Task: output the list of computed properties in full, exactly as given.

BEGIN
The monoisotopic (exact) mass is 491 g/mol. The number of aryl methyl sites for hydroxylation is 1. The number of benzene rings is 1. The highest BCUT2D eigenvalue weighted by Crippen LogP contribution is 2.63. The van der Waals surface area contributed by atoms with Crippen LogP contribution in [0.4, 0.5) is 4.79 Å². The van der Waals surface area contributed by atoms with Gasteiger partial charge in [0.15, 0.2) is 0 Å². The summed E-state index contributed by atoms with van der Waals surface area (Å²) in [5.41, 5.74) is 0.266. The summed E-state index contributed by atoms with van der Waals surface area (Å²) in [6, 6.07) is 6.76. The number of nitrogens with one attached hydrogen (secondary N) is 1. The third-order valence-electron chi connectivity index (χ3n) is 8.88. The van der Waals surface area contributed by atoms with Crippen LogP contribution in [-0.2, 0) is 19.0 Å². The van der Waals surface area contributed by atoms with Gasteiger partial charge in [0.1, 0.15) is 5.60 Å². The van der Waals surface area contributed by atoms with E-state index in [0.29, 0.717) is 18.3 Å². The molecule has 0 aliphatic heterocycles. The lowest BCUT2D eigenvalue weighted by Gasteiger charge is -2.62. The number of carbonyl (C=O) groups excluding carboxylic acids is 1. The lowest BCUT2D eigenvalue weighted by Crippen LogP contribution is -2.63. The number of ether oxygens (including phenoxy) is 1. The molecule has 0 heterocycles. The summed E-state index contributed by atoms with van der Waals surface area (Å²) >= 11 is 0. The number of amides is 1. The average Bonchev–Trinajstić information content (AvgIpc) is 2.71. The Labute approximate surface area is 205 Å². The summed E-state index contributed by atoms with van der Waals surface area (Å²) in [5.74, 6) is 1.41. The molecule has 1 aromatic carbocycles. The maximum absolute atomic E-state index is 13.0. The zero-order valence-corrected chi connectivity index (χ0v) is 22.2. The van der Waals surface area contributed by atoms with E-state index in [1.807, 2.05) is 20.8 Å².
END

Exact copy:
The monoisotopic (exact) mass is 491 g/mol. The number of aryl methyl sites for hydroxylation is 1. The number of benzene rings is 1. The highest BCUT2D eigenvalue weighted by Crippen LogP contribution is 2.63. The van der Waals surface area contributed by atoms with Crippen LogP contribution in [0.4, 0.5) is 4.79 Å². The van der Waals surface area contributed by atoms with Gasteiger partial charge in [0.15, 0.2) is 0 Å². The summed E-state index contributed by atoms with van der Waals surface area (Å²) in [5.41, 5.74) is 0.266. The summed E-state index contributed by atoms with van der Waals surface area (Å²) in [6, 6.07) is 6.76. The number of nitrogens with one attached hydrogen (secondary N) is 1. The third-order valence-electron chi connectivity index (χ3n) is 8.88. The van der Waals surface area contributed by atoms with Crippen LogP contribution in [-0.2, 0) is 19.0 Å². The van der Waals surface area contributed by atoms with Gasteiger partial charge in [0.1, 0.15) is 5.60 Å². The van der Waals surface area contributed by atoms with E-state index in [0.29, 0.717) is 18.3 Å². The molecule has 0 aliphatic heterocycles. The lowest BCUT2D eigenvalue weighted by Gasteiger charge is -2.62. The number of carbonyl (C=O) groups excluding carboxylic acids is 1. The lowest BCUT2D eigenvalue weighted by Crippen LogP contribution is -2.63. The number of ether oxygens (including phenoxy) is 1. The molecule has 0 heterocycles. The summed E-state index contributed by atoms with van der Waals surface area (Å²) >= 11 is 0. The number of amides is 1. The average Bonchev–Trinajstić information content (AvgIpc) is 2.71. The Labute approximate surface area is 205 Å². The summed E-state index contributed by atoms with van der Waals surface area (Å²) in [5.74, 6) is 1.41. The molecule has 1 aromatic carbocycles. The maximum absolute atomic E-state index is 13.0. The zero-order valence-corrected chi connectivity index (χ0v) is 22.2. The van der Waals surface area contributed by atoms with E-state index in [1.807, 2.05) is 20.8 Å².